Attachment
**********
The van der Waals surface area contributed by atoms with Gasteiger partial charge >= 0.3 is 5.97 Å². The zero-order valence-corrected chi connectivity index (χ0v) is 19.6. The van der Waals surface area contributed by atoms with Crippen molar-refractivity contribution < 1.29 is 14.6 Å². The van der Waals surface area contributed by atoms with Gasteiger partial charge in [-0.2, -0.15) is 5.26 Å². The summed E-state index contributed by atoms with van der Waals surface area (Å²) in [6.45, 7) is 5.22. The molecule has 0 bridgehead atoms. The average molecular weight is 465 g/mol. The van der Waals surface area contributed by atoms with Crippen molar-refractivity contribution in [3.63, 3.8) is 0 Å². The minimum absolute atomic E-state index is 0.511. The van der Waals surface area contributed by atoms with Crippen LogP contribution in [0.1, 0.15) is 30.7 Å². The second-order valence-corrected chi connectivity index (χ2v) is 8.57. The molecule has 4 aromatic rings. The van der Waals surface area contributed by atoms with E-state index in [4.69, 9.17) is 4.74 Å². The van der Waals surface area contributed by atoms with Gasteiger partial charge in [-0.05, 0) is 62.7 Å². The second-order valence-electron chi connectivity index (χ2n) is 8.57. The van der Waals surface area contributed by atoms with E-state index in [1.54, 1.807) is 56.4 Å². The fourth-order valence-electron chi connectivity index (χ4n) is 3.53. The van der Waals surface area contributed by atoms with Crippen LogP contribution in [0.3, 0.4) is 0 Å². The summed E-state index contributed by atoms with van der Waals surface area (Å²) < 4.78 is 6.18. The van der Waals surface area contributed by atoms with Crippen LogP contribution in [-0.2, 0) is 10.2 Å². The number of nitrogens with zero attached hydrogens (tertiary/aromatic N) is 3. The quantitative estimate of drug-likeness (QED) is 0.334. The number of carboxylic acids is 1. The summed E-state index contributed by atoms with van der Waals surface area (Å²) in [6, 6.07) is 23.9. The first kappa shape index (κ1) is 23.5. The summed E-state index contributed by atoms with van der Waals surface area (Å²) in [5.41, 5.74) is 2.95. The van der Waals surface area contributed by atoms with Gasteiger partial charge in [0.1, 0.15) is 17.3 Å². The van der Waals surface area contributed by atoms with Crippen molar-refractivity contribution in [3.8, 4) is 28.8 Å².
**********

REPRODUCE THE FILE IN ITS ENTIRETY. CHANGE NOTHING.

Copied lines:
The van der Waals surface area contributed by atoms with Gasteiger partial charge >= 0.3 is 5.97 Å². The zero-order valence-corrected chi connectivity index (χ0v) is 19.6. The van der Waals surface area contributed by atoms with Crippen molar-refractivity contribution < 1.29 is 14.6 Å². The van der Waals surface area contributed by atoms with Gasteiger partial charge in [-0.2, -0.15) is 5.26 Å². The summed E-state index contributed by atoms with van der Waals surface area (Å²) in [6.45, 7) is 5.22. The molecule has 0 bridgehead atoms. The average molecular weight is 465 g/mol. The van der Waals surface area contributed by atoms with Crippen molar-refractivity contribution in [3.63, 3.8) is 0 Å². The minimum absolute atomic E-state index is 0.511. The van der Waals surface area contributed by atoms with Crippen LogP contribution in [0.1, 0.15) is 30.7 Å². The second-order valence-corrected chi connectivity index (χ2v) is 8.57. The molecule has 4 aromatic rings. The van der Waals surface area contributed by atoms with E-state index in [4.69, 9.17) is 4.74 Å². The van der Waals surface area contributed by atoms with Gasteiger partial charge in [-0.05, 0) is 62.7 Å². The second-order valence-electron chi connectivity index (χ2n) is 8.57. The van der Waals surface area contributed by atoms with E-state index in [1.54, 1.807) is 56.4 Å². The fourth-order valence-electron chi connectivity index (χ4n) is 3.53. The van der Waals surface area contributed by atoms with Crippen LogP contribution in [0.3, 0.4) is 0 Å². The summed E-state index contributed by atoms with van der Waals surface area (Å²) < 4.78 is 6.18. The van der Waals surface area contributed by atoms with Crippen LogP contribution in [-0.2, 0) is 10.2 Å². The number of nitrogens with zero attached hydrogens (tertiary/aromatic N) is 3. The quantitative estimate of drug-likeness (QED) is 0.334. The number of carboxylic acids is 1. The summed E-state index contributed by atoms with van der Waals surface area (Å²) in [6, 6.07) is 23.9. The first kappa shape index (κ1) is 23.5. The summed E-state index contributed by atoms with van der Waals surface area (Å²) in [5.41, 5.74) is 2.95. The van der Waals surface area contributed by atoms with Gasteiger partial charge in [0.1, 0.15) is 17.3 Å². The van der Waals surface area contributed by atoms with Crippen molar-refractivity contribution in [3.8, 4) is 28.8 Å².